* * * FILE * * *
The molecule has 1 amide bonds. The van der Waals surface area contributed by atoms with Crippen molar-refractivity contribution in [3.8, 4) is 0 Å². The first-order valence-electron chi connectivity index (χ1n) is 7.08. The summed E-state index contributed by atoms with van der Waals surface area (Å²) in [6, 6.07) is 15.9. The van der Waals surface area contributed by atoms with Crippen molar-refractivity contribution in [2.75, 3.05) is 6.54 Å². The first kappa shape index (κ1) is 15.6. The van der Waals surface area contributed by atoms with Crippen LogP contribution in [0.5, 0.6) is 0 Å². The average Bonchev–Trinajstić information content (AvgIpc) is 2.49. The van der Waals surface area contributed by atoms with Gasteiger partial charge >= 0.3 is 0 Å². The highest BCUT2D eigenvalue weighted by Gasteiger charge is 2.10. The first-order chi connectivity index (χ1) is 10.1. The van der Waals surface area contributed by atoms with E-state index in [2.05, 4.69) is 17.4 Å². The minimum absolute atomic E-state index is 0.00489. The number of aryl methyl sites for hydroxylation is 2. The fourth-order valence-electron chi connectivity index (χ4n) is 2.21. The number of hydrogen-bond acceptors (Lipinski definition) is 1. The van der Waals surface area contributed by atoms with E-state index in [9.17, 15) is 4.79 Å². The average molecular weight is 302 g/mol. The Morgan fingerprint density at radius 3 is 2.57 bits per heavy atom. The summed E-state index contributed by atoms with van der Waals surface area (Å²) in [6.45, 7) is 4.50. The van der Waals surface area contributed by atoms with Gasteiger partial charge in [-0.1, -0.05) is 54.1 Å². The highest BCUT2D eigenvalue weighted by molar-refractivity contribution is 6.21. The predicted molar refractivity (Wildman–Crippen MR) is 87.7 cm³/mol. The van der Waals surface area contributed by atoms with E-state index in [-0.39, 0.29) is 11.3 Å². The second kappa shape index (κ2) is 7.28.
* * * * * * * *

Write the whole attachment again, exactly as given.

The molecule has 1 amide bonds. The van der Waals surface area contributed by atoms with Crippen molar-refractivity contribution in [3.8, 4) is 0 Å². The first-order valence-electron chi connectivity index (χ1n) is 7.08. The summed E-state index contributed by atoms with van der Waals surface area (Å²) in [6, 6.07) is 15.9. The van der Waals surface area contributed by atoms with Crippen molar-refractivity contribution in [2.75, 3.05) is 6.54 Å². The first kappa shape index (κ1) is 15.6. The van der Waals surface area contributed by atoms with Crippen LogP contribution in [0.5, 0.6) is 0 Å². The average Bonchev–Trinajstić information content (AvgIpc) is 2.49. The van der Waals surface area contributed by atoms with Gasteiger partial charge >= 0.3 is 0 Å². The highest BCUT2D eigenvalue weighted by Gasteiger charge is 2.10. The first-order chi connectivity index (χ1) is 10.1. The van der Waals surface area contributed by atoms with E-state index in [2.05, 4.69) is 17.4 Å². The minimum absolute atomic E-state index is 0.00489. The number of aryl methyl sites for hydroxylation is 2. The fourth-order valence-electron chi connectivity index (χ4n) is 2.21. The number of hydrogen-bond acceptors (Lipinski definition) is 1. The van der Waals surface area contributed by atoms with E-state index in [9.17, 15) is 4.79 Å². The average molecular weight is 302 g/mol. The Morgan fingerprint density at radius 3 is 2.57 bits per heavy atom. The summed E-state index contributed by atoms with van der Waals surface area (Å²) in [6.45, 7) is 4.50. The van der Waals surface area contributed by atoms with Gasteiger partial charge in [-0.1, -0.05) is 54.1 Å². The highest BCUT2D eigenvalue weighted by molar-refractivity contribution is 6.21. The predicted molar refractivity (Wildman–Crippen MR) is 87.7 cm³/mol. The van der Waals surface area contributed by atoms with E-state index in [-0.39, 0.29) is 11.3 Å². The second kappa shape index (κ2) is 7.28.